“With all this spending, $203 million, very few jobs were created,” she added. Precisely, she said, 23,459. In his first campaign in 2010, Walker promised to create 250,000 jobs.

Aramark took over the prison kitchens in Michigan, a $145 million business, after spending $570,000 to lobby Snyder, the legislature and the state Corrections Department to reverse a previous decision that privatization wouldn’t pay. The firm fired 370 workers, all of them AFSCME members. Its supervision is so lax that maggots infested the prisoners’ food.

Besides the maggots, Aramark also produced inadequate portions and Aramark workers had sex with prisoners, the Detroit Free Press reported. The state initially fined Aramark $98,000 due to the maggots, but later returned that sum – while fining it another $200,000 when the various violations continued.

Kasich also had his Ohio Corrections Department give the prison food contract to Aramark. The amount was unspecified. The maggots turned up in Ohio prisoners’ food, too.

Kasich pushed through a law to use state liquor revenues to fund a new, privatized, economic development department. Speakers told the press conference his department has created only a few thousand jobs at the most. Some were transferred from another factory in Lexington, Kentucky, just across the Ohio River from Cincinnati, the report notes.

Florida’s Scott ordered all public high school students in the state to take at least one of every 10 courses online from for-profit educational firms, such as K12 and Kaplan Educational Services. Executives of the five firms involved spent $2.36 million lobbying Scott and lawmakers for the privatization scheme. The contracts are worth millions more.

Scott also ordered all graduation exams to be administered, by the private firms, online. The software has malfunctioned in 26 districts. Six of K12, Inc.’s Florida for-profit schools received “F” grades from the National Assessment of Educational Progress, while four got “D”s, two got “C”s and another got an “Incomplete.”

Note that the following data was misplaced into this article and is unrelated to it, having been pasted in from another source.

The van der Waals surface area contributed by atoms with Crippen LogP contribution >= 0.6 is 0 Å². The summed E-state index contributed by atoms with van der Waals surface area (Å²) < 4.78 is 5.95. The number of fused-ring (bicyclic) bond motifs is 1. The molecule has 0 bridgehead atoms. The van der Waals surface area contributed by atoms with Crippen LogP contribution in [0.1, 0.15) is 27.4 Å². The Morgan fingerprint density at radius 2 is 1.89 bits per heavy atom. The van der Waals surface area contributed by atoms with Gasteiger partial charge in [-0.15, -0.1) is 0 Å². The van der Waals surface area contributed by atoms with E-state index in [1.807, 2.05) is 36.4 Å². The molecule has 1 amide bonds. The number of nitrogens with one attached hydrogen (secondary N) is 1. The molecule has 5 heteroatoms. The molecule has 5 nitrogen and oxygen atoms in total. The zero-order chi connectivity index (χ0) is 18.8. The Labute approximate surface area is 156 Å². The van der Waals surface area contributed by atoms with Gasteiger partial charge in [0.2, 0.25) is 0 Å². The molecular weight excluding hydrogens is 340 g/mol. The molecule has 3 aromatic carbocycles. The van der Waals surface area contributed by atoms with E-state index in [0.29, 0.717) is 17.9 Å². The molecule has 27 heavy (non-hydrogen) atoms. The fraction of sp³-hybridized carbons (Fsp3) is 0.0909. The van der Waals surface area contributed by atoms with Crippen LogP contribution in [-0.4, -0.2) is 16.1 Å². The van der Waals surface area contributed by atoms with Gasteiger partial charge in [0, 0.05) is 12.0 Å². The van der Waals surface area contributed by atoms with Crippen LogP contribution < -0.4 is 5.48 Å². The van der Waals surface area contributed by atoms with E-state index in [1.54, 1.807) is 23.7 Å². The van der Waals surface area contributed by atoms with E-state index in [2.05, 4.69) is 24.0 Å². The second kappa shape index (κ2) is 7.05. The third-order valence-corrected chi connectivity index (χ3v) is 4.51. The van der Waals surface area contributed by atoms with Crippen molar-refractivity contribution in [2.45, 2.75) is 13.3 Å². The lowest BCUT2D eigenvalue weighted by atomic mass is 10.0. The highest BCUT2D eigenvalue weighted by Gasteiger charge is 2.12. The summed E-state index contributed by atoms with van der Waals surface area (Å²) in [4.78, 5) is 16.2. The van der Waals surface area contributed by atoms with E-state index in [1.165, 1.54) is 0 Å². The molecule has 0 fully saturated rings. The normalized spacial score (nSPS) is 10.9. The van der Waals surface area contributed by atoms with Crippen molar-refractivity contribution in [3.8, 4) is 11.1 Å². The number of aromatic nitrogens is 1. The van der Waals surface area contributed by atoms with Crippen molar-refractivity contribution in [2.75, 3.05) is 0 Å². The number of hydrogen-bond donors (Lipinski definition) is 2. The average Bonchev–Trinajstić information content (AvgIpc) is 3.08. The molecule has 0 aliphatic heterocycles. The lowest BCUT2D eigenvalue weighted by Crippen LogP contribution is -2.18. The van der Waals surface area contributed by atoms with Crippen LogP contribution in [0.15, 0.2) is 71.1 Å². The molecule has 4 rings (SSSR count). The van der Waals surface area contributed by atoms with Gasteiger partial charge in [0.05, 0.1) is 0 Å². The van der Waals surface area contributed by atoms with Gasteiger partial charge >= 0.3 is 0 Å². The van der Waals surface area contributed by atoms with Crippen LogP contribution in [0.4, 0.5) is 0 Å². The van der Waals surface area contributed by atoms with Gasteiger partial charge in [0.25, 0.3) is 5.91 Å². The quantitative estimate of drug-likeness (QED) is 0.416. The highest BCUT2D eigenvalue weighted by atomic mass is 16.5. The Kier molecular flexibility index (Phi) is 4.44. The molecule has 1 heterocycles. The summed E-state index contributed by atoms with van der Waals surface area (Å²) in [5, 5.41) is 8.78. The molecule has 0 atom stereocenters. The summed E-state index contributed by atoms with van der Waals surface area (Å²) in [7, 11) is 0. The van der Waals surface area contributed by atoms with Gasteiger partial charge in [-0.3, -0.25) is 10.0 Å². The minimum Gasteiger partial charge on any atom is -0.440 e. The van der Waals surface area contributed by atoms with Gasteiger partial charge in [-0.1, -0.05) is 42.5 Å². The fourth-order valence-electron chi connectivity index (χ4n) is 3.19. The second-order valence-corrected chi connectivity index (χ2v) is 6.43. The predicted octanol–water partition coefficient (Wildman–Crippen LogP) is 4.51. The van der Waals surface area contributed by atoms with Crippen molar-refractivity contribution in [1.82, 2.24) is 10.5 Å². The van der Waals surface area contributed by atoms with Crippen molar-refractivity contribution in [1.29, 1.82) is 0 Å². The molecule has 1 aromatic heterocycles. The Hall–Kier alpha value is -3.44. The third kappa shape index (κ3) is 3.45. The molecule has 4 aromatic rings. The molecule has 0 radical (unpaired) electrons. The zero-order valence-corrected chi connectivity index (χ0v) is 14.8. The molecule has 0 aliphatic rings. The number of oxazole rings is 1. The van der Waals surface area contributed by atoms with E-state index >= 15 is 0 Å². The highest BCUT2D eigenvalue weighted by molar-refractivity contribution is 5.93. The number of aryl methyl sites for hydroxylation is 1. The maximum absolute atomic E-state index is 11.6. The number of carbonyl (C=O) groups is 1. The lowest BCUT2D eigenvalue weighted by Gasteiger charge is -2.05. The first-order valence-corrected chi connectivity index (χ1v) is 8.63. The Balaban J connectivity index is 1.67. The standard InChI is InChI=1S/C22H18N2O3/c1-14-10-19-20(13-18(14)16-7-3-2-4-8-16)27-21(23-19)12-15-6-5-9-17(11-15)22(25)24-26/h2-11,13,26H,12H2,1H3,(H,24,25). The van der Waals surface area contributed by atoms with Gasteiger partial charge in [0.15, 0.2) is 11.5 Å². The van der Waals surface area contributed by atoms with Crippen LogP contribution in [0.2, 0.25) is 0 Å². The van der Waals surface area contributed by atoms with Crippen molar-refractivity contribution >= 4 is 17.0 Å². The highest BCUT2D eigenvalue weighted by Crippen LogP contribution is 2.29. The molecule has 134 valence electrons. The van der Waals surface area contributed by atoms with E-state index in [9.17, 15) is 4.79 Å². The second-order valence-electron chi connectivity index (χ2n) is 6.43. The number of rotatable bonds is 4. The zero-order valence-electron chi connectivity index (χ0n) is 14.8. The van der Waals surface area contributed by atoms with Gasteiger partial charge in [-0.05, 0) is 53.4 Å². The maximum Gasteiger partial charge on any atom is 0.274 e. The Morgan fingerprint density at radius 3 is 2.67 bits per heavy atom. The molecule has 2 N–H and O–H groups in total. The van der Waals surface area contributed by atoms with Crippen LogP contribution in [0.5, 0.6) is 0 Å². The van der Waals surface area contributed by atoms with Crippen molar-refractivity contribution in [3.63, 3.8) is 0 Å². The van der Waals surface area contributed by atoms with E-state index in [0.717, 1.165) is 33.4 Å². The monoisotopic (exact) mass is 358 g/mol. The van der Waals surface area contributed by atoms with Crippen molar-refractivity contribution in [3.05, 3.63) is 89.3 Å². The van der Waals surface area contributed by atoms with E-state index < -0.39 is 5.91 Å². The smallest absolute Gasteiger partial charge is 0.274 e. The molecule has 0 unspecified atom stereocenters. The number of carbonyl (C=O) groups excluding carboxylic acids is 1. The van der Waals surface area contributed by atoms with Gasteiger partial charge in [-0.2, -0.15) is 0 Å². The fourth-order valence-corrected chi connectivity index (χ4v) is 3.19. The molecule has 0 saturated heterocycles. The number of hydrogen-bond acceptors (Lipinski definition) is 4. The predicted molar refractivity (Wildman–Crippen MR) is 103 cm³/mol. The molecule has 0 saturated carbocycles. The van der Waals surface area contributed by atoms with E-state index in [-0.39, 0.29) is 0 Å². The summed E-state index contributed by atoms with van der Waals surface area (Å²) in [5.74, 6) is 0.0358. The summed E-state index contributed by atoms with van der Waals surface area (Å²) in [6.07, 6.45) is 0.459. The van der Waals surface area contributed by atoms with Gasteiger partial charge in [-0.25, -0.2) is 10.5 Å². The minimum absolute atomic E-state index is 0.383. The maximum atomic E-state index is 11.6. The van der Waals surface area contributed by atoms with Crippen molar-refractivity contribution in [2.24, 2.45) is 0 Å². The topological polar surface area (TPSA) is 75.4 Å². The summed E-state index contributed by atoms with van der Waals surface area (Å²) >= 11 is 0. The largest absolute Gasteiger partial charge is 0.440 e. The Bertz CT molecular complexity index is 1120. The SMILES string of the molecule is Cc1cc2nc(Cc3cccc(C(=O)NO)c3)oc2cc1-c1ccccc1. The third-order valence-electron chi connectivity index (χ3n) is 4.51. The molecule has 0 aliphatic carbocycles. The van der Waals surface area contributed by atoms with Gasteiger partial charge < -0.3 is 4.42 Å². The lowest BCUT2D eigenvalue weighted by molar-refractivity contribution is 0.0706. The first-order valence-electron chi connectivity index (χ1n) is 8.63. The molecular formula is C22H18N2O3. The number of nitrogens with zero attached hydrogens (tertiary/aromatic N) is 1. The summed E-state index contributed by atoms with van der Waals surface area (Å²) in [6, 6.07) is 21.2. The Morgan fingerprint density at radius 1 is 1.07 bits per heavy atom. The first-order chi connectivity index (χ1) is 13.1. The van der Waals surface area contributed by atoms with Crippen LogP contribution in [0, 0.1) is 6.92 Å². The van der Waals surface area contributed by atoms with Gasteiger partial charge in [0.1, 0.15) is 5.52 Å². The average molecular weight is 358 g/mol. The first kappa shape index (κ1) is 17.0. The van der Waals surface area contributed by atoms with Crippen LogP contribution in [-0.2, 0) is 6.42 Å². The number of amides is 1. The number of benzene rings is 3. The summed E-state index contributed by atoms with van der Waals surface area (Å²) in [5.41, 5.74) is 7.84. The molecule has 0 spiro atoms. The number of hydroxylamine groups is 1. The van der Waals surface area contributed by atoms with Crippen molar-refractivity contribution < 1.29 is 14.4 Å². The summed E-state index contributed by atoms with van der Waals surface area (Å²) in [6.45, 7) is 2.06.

Pennsylvania’s Corbett pushed privatizing Philadelphia schools. Though the report doesn’t say so, his brainstorm, which would have cost hundreds of union jobs among the majority-minority school district workforce, produced mass protests. Teachers President Randi Weingarten and other leaders were arrested during those demonstrations. Corbett’s also tried to privatize the state liquor authority, again threatening workers’ jobs.

 


CONTRIBUTOR

Mark Gruenberg
Mark Gruenberg

Mark Gruenberg is head of the Washington, D.C., bureau of the People's World. He is also the editor of Press Associates Inc. (PAI), a union news service in Washington, D.C.   Gruenberg has been editor-in-chief of PAI since 1999. Previously, he worked as Washington correspondent for the Ottaway News Service, as Port Jarvis bureau chief for the Middletown NY Times Herald Record, and as a researcher and writer for the Congressional Quarterly. Mark obtained his BA in public policy from the University of Chicago and worked as the University of Chicago correspondent for the Chicago Daily News.